Vendors of enterprise storage arrays (EMC, HDS, HP, IBM, NetApp) are all riding the Software Defined Storage (SDS) bandwagon to one degree or another. IBM says that its enterprise storage product line will over time become increasingly software defined. EMC’s ViPR SDS platform is now a flagship product while HDS (SVOS), HP (StoreVirtual) and NetApp (FlexArray) are positioning offerings in this space.
Despite the rush to market, defining SDS is still a matter of public debate and is by no means a settled issue. The Storage Networking Industry Association (SNIA) offers something that is less of a concise definition and more of a long list of attributes. But pinning down a definition has little value here. What really matters is whether or not customers seevalue. And here, the jury is decidedly still out.
Consider EMC’s ViPR that doesn’t actually store a bit’s worth of data. Rather it forms an overarching virtualized storage layer above existing storage boxes—generally the large ones that actually contain the enterprise’s data. ViPR software allows administrators to apply a growing list of data services and management functions across the arrays it can “see” below. And it’s important to note that these arrays are already running their own data and storage management services that are defined in software as well that customers are generally paying extra for.
So here’s the big and as yet unanswered question: Will customers see value in SDS? Whether or not customers see value as these products reach them will depend first on what they do that is new and that they can’t already do with what they have. It’s not likely that they will turn off the array-based features they’ve already paid for, at least not right away. Indeed, vendors of SDS are wisely trying to avoid forcing their customers to make that choice. After all, array-based software has been a cash cow for years. However, based on what I’ve seen before, there are in fact some things that can be done using SDS as an over-arching virtualization layer that can’t now be done with array-resident software. These include:
Second, new and unique capabilities by themselves won’t be enough to get SDS to measure-up to the bandwagon noise. Potential customers still need to know how much they’ll pay, and how they’ll pay it. One common method seen so far is for vendors to charge on the basis of some unit of stored data—a GB for example. Fair enough. They have to make money somehow with this. But this is a new space for both customers and vendors who are feeling their way around here. Charging on the basis of GB stored seems logical until you consider the face that these products don’t actually store anything. They interact with the actual storage devices that customers are already paying for. And these customers are used to paying up for things that store mission-critical data vs. those that store big volumes of secondary data. Customers tier their storage environments and expect vendor pricing models to reflect this reality. However, what I’ve seen so far from the SDS vendors makes no such distinction. From a pricing perspective, all data is of equal value and this I believe will inhibit sales.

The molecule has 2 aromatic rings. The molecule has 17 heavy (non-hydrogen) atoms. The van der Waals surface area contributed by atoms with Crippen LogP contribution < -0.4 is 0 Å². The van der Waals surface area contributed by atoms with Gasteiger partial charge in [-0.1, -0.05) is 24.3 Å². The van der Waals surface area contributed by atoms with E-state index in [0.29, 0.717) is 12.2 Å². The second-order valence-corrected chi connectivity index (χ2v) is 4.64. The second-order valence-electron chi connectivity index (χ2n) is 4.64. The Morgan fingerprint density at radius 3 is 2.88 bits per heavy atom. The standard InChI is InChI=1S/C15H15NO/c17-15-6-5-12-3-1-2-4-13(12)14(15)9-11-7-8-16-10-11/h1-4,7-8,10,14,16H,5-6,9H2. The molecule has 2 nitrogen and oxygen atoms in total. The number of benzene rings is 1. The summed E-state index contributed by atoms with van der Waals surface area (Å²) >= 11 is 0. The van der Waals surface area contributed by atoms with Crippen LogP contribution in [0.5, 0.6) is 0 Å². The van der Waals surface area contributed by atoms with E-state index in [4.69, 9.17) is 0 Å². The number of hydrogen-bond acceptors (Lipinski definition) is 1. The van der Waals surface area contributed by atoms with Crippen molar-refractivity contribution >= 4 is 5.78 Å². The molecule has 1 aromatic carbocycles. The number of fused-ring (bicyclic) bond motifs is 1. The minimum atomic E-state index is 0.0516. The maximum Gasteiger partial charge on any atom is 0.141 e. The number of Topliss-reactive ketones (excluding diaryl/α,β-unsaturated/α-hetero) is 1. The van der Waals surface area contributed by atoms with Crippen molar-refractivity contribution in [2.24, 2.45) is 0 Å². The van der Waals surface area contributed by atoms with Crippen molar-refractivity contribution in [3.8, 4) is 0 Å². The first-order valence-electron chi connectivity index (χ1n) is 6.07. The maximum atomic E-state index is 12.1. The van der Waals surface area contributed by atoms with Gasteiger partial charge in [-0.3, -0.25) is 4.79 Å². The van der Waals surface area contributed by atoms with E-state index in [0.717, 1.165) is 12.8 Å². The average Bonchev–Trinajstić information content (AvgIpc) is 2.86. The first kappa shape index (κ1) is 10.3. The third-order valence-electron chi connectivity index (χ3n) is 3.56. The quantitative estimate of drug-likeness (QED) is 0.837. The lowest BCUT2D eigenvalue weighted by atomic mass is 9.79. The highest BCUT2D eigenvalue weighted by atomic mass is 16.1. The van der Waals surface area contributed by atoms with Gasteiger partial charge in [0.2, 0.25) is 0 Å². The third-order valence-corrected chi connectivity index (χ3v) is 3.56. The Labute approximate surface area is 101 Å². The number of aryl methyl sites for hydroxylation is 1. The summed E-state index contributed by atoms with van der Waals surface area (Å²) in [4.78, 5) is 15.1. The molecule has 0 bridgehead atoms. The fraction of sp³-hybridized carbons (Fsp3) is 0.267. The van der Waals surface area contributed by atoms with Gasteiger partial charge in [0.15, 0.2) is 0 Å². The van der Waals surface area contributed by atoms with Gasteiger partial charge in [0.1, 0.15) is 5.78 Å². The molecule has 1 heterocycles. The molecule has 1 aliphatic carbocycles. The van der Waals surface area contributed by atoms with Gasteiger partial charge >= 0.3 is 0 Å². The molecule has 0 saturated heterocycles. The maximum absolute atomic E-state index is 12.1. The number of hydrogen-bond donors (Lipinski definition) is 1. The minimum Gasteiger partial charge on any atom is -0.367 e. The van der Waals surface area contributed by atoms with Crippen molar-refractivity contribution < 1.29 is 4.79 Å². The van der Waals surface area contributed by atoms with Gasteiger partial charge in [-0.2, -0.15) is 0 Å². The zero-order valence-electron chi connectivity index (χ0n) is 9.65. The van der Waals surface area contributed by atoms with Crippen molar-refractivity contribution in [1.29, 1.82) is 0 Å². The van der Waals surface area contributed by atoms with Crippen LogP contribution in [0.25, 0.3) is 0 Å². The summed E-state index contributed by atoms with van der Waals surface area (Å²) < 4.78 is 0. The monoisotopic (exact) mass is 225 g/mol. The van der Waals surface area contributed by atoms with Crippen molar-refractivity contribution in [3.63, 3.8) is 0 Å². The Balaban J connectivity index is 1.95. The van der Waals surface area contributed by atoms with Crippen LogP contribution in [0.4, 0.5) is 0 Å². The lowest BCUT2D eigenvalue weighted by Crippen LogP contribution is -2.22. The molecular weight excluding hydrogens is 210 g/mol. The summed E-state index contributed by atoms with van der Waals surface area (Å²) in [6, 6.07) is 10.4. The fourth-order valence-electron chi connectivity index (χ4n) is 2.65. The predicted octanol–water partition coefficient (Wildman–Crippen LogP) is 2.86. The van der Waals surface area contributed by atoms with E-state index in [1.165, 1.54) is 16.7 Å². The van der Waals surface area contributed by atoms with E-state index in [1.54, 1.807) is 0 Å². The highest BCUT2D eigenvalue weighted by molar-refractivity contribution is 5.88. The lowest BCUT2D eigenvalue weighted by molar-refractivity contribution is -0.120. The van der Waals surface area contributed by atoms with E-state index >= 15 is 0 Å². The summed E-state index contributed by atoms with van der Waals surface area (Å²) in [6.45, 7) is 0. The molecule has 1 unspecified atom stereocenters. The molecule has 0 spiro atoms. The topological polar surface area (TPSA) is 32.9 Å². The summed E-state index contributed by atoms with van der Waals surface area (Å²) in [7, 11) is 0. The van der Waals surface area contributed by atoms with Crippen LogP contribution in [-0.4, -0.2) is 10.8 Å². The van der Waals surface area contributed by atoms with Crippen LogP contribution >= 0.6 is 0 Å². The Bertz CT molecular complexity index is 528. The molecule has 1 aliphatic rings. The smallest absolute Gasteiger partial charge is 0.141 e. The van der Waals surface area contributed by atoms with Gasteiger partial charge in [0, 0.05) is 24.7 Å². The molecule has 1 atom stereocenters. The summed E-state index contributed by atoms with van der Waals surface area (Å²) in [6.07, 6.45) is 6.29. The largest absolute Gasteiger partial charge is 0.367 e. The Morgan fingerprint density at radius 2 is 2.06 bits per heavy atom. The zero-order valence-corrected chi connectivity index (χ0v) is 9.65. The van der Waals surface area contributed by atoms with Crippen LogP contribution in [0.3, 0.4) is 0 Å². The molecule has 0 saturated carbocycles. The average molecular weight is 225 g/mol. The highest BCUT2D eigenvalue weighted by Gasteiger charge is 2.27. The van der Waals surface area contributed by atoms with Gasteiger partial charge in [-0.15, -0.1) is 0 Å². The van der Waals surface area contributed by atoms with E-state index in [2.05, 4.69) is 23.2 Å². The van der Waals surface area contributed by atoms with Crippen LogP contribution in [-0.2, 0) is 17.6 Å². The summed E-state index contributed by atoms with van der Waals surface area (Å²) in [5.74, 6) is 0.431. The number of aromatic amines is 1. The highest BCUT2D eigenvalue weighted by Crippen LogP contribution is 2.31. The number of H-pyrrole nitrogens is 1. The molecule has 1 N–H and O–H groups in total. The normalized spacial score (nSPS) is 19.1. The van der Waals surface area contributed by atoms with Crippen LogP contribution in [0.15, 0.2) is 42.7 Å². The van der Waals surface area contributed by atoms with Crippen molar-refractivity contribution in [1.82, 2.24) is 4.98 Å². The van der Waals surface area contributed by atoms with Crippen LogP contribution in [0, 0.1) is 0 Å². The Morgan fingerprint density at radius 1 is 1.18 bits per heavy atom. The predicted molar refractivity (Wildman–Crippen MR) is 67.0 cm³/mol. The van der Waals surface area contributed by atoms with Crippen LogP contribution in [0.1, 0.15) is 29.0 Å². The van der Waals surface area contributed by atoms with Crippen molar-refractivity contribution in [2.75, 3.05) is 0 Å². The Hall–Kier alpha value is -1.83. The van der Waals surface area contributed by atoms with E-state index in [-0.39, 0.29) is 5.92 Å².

As time progresses, one of the promises of SDS is to allow customers to run software defined storage services on commodity hardware. In theory, this gets customers out of having to pay for the big expensive storage boxes. But the pricing and value-for-investment questions have to be answered first. And in realty, vendors are a considerable distance from giving customers the ability to throw away those cash cow arrays.